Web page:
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The Tour Report

July 21 2012

9:40 AM

On the Mark: Risks and rewards

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Franklin/Getty Images
Tiger Woods has stuck with his fairways-and-greens game plan.

By Mark Immelman, Special to PGATOUR.COM

The Open Championship is always a special week for the competitors and the fans. This week golf’s oldest championship took the competitors to Royal Lytham and St. Annes and the quaint seaside town of Lytham and St. Annes on the Fylde Coast.

Royal Lytham and St. Annes is the least “links-style” course of those in The Open Championship rota. It starts with a par 3, and there are three par 3s on the outward nine. It is also the only Open Championship course that is surrounded by houses on three sides. Even so, it is a demanding test of golf that asks the competitors to navigate their way around 206 bunkers.  Evidence of the venerable links’ caliber as a challenging test is the impressive list of champions is boasts: Bobby Jones, Bobby Locke, Peter Thomson, Bob Charles, Tony Jacklin, Gary Player, Seve Ballesteros (twice), Tom Lehman and David Duval.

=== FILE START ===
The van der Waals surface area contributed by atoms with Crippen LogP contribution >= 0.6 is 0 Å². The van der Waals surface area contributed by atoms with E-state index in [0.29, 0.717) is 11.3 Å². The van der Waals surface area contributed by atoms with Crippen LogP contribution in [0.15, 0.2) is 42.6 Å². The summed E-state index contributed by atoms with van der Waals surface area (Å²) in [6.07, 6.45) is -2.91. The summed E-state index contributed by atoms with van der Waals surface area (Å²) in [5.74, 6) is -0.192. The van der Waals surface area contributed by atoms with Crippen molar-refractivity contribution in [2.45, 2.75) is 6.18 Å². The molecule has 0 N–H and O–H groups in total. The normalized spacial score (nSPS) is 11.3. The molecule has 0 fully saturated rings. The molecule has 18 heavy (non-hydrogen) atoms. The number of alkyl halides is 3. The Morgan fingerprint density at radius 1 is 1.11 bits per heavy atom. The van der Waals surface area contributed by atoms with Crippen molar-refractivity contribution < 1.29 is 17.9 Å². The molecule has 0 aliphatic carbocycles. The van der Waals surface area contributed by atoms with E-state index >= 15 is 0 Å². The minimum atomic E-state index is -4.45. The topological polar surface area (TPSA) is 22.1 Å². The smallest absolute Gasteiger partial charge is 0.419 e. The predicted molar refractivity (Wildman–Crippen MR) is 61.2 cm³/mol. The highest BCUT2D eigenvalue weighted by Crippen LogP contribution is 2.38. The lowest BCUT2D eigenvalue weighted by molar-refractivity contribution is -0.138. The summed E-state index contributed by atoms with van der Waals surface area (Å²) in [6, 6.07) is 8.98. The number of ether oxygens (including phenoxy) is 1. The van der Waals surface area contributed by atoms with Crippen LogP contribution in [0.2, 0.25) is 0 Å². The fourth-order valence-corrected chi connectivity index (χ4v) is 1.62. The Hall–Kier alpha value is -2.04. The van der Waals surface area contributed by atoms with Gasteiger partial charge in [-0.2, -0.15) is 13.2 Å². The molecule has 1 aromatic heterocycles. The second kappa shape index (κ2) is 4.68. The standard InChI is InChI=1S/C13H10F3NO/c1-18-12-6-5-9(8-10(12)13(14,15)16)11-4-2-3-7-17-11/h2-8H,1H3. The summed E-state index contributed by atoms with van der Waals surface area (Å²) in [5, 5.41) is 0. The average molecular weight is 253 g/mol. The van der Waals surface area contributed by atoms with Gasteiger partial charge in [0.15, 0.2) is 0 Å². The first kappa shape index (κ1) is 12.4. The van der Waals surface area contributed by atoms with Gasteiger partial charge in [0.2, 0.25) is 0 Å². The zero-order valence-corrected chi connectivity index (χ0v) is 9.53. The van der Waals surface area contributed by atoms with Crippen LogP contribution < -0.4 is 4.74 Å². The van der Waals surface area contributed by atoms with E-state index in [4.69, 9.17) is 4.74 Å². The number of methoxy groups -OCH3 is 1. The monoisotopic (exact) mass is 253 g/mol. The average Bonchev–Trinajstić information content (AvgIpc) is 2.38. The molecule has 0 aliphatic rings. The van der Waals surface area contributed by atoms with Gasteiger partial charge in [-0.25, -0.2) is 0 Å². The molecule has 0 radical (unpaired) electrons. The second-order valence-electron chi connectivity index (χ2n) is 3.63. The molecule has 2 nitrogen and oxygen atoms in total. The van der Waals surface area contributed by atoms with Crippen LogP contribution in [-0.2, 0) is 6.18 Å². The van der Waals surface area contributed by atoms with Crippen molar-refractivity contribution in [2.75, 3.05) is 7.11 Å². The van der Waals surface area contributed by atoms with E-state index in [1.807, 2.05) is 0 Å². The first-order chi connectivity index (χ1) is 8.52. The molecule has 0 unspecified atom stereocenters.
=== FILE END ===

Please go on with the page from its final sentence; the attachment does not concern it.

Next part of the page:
This year, through two rounds, the top of the leaderboard in once again occupied by champions of the highest order -- Brandt Snedeker, Adam Scott and Tiger Woods enter the third round in the top three spots on the leaderboard and by all accounts, their strategies have largely been the same.

Snedeker has aimed at the center of the greens and in so, doing avoided disaster in the greenside pot bunkers. Woods has geared it down (he has hit only three drivers through two rounds) off the tee, sacrificing distance for accuracy. Among the 83 players that have made the cut he is 73rd in driving distance. Adam Scott has been a bit more aggressive in his approach, but he has, under the watchful eye of Steve Williams, by no means been rash in his decision-making.

In other words, the lesson that we can learn from the leaders’ play at The Open is that circumspection and a measured approach is advisable to making lower scores. Lower scores are not only the product of more birdies; they are also the product of fewer bogeys. So to improve your scores by making make savvy decisions and be disciplined enough to stick with that approach throughout the round. Good golf is, in many respects, like good gambling. Assess the risk and the reward, and do not attempt any shot if the risk outweighs the possible reward.

Good luck.

Mark Immelman, the brother of PGA TOUR professional Trevor Immelman, is a well-respected golf instructor and head coach of the Columbus State University (Ga.) golf team. For more information about Mark and his instruction, visit his web site, markimmelman.com or follow him on Twitter @mark_immelman or “Like” Mark Immelman Golf Instruction on Facebook. He also has a golf instruction e-book called “Consistently Straight Shots – The Simple Solution” available on iTunes/iBooks.

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